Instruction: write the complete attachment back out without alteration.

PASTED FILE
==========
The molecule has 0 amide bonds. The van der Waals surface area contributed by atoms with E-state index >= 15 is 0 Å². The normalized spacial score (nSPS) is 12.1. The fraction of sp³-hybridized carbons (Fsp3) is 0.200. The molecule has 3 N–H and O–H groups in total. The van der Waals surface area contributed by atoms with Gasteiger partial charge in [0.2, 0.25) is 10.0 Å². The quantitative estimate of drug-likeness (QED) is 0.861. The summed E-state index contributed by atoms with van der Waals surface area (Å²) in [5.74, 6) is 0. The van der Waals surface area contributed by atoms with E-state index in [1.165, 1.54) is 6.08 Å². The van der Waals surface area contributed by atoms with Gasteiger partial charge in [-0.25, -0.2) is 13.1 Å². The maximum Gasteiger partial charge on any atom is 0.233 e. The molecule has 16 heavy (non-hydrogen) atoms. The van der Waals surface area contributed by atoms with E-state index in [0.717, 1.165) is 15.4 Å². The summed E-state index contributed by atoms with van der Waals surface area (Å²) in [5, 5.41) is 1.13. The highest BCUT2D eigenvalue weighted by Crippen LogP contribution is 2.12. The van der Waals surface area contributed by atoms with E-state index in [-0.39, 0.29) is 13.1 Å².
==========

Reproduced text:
The molecule has 0 amide bonds. The van der Waals surface area contributed by atoms with E-state index >= 15 is 0 Å². The normalized spacial score (nSPS) is 12.1. The fraction of sp³-hybridized carbons (Fsp3) is 0.200. The molecule has 3 N–H and O–H groups in total. The van der Waals surface area contributed by atoms with Gasteiger partial charge in [0.2, 0.25) is 10.0 Å². The quantitative estimate of drug-likeness (QED) is 0.861. The summed E-state index contributed by atoms with van der Waals surface area (Å²) in [5.74, 6) is 0. The van der Waals surface area contributed by atoms with E-state index in [1.165, 1.54) is 6.08 Å². The van der Waals surface area contributed by atoms with Gasteiger partial charge in [-0.25, -0.2) is 13.1 Å². The maximum Gasteiger partial charge on any atom is 0.233 e. The molecule has 16 heavy (non-hydrogen) atoms. The van der Waals surface area contributed by atoms with E-state index in [0.717, 1.165) is 15.4 Å². The summed E-state index contributed by atoms with van der Waals surface area (Å²) in [5, 5.41) is 1.13. The highest BCUT2D eigenvalue weighted by Crippen LogP contribution is 2.12. The van der Waals surface area contributed by atoms with E-state index in [-0.39, 0.29) is 13.1 Å².